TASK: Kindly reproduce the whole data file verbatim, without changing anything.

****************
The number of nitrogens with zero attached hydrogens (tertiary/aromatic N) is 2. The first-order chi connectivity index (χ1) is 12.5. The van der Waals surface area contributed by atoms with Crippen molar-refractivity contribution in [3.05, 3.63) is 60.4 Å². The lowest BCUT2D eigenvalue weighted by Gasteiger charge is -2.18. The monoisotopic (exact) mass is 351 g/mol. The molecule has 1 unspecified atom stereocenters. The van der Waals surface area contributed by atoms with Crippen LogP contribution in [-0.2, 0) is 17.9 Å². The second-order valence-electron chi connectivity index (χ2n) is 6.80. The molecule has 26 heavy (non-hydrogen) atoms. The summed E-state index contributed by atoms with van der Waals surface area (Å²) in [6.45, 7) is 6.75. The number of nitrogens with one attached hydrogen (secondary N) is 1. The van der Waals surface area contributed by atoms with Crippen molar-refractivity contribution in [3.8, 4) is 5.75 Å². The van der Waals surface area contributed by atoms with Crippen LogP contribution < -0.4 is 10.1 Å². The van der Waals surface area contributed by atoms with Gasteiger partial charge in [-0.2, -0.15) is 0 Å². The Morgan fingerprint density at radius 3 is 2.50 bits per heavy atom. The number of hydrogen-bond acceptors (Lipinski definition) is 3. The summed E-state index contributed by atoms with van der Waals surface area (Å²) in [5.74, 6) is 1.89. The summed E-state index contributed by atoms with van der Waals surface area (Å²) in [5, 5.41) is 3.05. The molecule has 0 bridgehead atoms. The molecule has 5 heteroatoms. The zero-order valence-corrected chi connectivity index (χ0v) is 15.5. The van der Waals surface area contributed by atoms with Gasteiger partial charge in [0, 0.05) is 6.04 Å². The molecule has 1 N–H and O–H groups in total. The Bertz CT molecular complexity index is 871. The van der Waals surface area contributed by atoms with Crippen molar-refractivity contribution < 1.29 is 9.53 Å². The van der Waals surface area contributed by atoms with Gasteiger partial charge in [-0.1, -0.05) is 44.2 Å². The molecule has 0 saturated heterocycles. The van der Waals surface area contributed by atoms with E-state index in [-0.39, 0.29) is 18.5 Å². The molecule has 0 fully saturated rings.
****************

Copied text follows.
The number of nitrogens with zero attached hydrogens (tertiary/aromatic N) is 2. The first-order chi connectivity index (χ1) is 12.5. The van der Waals surface area contributed by atoms with Crippen molar-refractivity contribution in [3.05, 3.63) is 60.4 Å². The lowest BCUT2D eigenvalue weighted by Gasteiger charge is -2.18. The monoisotopic (exact) mass is 351 g/mol. The molecule has 1 unspecified atom stereocenters. The van der Waals surface area contributed by atoms with Crippen LogP contribution in [-0.2, 0) is 17.9 Å². The second-order valence-electron chi connectivity index (χ2n) is 6.80. The molecule has 26 heavy (non-hydrogen) atoms. The summed E-state index contributed by atoms with van der Waals surface area (Å²) in [6.45, 7) is 6.75. The number of nitrogens with one attached hydrogen (secondary N) is 1. The van der Waals surface area contributed by atoms with Crippen molar-refractivity contribution in [3.8, 4) is 5.75 Å². The van der Waals surface area contributed by atoms with Crippen LogP contribution < -0.4 is 10.1 Å². The van der Waals surface area contributed by atoms with Gasteiger partial charge in [-0.2, -0.15) is 0 Å². The Morgan fingerprint density at radius 3 is 2.50 bits per heavy atom. The number of hydrogen-bond acceptors (Lipinski definition) is 3. The summed E-state index contributed by atoms with van der Waals surface area (Å²) in [5.74, 6) is 1.89. The summed E-state index contributed by atoms with van der Waals surface area (Å²) in [5, 5.41) is 3.05. The molecule has 0 bridgehead atoms. The molecule has 5 heteroatoms. The zero-order valence-corrected chi connectivity index (χ0v) is 15.5. The van der Waals surface area contributed by atoms with Gasteiger partial charge in [0, 0.05) is 6.04 Å². The molecule has 1 N–H and O–H groups in total. The Bertz CT molecular complexity index is 871. The van der Waals surface area contributed by atoms with Crippen molar-refractivity contribution < 1.29 is 9.53 Å². The van der Waals surface area contributed by atoms with Gasteiger partial charge in [-0.1, -0.05) is 44.2 Å². The molecule has 0 saturated heterocycles. The van der Waals surface area contributed by atoms with E-state index in [-0.39, 0.29) is 18.5 Å². The molecule has 0 fully saturated rings.